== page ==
Going the Distance identifies eight key obstacles to the long-term success of great businesses—and shows exactly how to overcome them. Former Cisco SVP Kevin Kennedy and leading consultant Mary Moore show how to assess corporate health and correct weaknesses in leadership, strategy, product, marketplace alignment, governance, and more—before it’s too late. Going the Distance provides a total framework for maintaining market leadership into the next generation!
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Kevin Kennedy, Chief Operating Officer for Openwave Systems, Inc., has served as a technical advisor to Congress and is on the boards of Quantum Corporation, JDS Uniphase, and Openwave Systems. He is also currently an advisor to Braven Capital. Prior to joining Openwave, Kennedy spent seven years at Cisco Systems, driving Cisco into new billion-dollar markets. Most recently, he was Senior Vice President of Cisco’s Service Provider line of business. Previously, during a 17-year career at Bell Laboratories, Kennedy was responsible for establishing technical vision, shaping strategy, and driving the product delivery of communications software and hardware programs.
Mary Moore has worked as both an executive and consultant for more than 25 years, primarily in high-tech environments. Formerly Vice President of Operations and Director of Human Resources at Stanford University, Moore has managed her own consulting practice for more than 12 years. She specializes in providing organizational development services to startups, venture-capital firms, and large enterprises.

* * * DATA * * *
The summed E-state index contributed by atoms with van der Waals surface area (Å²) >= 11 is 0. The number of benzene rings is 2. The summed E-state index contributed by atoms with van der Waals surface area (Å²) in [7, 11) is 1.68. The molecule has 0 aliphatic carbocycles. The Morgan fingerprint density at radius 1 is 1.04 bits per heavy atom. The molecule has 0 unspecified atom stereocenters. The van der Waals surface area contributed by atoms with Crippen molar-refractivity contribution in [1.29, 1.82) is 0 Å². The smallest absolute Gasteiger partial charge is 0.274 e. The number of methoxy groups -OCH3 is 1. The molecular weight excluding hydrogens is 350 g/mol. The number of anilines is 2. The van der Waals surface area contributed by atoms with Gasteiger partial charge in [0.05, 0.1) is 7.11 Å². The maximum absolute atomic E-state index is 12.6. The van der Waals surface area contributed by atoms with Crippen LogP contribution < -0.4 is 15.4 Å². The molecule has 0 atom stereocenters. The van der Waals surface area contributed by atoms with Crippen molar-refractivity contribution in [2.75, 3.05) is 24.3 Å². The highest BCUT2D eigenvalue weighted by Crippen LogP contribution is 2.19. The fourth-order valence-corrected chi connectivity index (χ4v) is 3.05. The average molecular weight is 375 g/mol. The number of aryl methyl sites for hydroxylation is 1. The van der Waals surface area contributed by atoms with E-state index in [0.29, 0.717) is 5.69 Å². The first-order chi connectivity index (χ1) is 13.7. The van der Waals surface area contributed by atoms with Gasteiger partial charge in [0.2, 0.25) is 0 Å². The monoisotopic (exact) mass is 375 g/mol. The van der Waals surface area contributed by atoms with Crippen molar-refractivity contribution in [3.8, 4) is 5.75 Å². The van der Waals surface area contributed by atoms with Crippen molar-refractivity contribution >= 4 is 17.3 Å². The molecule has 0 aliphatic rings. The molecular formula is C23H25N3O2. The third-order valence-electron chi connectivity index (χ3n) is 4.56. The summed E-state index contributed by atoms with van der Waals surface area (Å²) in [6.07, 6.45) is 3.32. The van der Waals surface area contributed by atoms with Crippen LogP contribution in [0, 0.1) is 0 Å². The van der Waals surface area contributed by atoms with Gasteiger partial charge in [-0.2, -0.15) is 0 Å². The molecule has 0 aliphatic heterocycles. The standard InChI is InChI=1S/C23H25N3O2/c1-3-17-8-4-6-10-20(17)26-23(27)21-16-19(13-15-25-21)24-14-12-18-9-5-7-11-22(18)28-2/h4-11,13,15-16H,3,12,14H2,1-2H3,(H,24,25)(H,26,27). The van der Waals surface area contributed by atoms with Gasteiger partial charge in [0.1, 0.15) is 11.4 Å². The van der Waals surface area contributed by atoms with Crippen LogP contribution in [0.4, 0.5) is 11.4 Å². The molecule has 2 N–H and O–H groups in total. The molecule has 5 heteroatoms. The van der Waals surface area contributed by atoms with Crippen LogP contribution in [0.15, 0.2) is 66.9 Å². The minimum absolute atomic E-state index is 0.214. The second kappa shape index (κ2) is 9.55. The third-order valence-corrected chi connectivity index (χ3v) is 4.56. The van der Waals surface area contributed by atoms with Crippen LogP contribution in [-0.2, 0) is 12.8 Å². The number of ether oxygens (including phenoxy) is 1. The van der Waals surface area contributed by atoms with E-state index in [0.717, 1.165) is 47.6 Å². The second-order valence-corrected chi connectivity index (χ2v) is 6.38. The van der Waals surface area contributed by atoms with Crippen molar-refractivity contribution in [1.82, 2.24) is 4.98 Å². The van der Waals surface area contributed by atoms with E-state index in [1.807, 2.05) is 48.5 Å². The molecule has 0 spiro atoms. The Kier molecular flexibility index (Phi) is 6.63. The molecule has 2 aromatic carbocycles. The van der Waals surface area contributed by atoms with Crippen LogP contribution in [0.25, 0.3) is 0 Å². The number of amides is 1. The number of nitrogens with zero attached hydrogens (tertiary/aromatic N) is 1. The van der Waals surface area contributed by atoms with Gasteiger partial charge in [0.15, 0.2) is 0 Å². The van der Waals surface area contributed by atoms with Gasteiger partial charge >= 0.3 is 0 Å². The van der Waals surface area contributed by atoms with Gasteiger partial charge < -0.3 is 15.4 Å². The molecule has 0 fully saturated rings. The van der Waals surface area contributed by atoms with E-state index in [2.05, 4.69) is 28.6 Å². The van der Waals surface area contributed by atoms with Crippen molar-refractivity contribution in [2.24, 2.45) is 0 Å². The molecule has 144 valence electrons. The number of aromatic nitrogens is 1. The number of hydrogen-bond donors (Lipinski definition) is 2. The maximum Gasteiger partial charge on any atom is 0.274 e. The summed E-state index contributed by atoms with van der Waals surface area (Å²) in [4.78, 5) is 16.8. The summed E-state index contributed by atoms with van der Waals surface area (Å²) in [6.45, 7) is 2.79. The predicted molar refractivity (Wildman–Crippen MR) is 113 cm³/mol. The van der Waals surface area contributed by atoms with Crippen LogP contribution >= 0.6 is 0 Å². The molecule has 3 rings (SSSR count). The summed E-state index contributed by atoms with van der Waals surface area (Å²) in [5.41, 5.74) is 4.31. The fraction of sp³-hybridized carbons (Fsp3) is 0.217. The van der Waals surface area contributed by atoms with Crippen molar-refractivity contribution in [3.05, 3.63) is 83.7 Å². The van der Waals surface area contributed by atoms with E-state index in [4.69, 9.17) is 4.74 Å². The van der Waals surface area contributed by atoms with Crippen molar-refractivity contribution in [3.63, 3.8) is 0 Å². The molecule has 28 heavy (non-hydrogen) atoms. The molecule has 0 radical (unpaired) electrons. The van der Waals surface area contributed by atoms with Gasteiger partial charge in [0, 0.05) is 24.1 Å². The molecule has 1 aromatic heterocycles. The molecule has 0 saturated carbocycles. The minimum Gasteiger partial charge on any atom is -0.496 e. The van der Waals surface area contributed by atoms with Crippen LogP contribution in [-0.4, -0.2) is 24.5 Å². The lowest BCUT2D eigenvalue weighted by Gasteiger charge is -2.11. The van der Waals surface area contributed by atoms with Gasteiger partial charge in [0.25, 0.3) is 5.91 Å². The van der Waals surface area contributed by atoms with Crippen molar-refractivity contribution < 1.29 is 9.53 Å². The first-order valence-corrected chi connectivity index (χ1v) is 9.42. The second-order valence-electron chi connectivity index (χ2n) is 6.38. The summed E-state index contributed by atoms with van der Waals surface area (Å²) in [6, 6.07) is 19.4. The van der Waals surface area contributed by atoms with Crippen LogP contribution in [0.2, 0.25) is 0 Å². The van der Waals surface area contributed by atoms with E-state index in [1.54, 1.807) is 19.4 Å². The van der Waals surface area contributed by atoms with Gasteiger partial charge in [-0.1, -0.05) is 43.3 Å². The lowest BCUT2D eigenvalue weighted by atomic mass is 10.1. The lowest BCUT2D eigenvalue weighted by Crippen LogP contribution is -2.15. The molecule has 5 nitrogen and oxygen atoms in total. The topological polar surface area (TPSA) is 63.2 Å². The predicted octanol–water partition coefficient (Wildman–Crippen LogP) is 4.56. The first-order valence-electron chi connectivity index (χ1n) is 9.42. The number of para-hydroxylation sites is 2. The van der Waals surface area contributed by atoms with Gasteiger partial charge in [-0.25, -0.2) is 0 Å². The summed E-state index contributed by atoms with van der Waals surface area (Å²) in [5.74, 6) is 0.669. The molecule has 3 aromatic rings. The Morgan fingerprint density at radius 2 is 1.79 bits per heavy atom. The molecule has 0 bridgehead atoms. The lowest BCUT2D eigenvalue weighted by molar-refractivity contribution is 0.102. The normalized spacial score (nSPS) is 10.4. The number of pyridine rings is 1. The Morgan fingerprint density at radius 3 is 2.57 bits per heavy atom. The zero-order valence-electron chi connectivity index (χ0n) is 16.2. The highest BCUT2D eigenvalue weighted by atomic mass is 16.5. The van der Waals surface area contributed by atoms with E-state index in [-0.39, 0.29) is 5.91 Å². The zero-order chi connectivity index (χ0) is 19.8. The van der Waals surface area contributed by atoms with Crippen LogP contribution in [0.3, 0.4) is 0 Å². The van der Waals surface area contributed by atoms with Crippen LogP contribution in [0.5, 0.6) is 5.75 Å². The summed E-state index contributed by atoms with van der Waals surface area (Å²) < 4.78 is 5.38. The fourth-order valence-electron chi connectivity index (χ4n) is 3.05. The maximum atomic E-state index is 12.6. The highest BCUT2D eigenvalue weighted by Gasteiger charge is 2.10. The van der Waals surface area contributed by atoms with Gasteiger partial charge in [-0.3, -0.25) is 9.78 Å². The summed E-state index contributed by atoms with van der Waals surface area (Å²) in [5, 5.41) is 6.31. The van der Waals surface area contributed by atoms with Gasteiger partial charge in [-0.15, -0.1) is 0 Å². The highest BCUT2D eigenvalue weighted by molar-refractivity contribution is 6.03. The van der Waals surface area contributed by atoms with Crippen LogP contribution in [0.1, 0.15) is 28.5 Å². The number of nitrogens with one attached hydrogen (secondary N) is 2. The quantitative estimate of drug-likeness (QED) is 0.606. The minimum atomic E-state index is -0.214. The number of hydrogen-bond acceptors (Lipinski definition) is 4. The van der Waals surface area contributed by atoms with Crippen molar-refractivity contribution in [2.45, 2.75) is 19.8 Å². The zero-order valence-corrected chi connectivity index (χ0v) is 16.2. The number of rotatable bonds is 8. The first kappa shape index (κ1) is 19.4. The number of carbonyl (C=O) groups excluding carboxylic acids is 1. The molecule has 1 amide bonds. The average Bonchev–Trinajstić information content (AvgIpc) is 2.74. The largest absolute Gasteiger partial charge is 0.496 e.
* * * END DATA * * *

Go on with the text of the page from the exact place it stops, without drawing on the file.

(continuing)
Kennedy and Moore have spent more than 50 combined years living the challenges and solutions discussed in this book, in both large and small companies with widely diverse cultures, leadership, and markets.Excerpt. © Reprinted by permission. All rights reserved.:
Foreword by Don Valentine, Sequoia Capital
Where was this book when I needed it? In 1977 when we started Apple? In 1982 when we started 3Com? In 1983 when we financed Oracle? In 1982 when we started Electronic Arts in our office? In 1989 when we took control of Microchip from General Instruments? In 1994 when we financed Network Appliance? In 1987 when we started Cisco? In 1995 when we started Yahoo?
This book is an ideal distillation of the lessons of company success and failure, many of which I have learned the hard way, in more than 30 years of nurturing venture-backed companies. As I read it, I found myself wishing that such a handbook had been available to help me diagnose and repair problems so many of our promising companies and founders faced over the years.
I’ve had the wonderful opportunity of watching the evolution of Silicon Valley, almost since its inception—1960. Despite an everincreasing number of motivated, talented, and entrepreneurial managers, high-tech companies have a mixed history of commercial success, with only a few reaching the state of dominance enjoyed by Intel, Cisco, and Oracle. The majority fail to “go the distance.” Not only does conventional wisdom tend to distill the lessons of success and failure into over-simplified premises—the choice of a particular CEO or a late product transition or a failed merger, for instance—but it also appears to blame the symptoms rather than the causes. What underlies these failures? What early signs might be read before the last straw breaks the camel’s back? How can management do a better job of learning from the past to improve the future?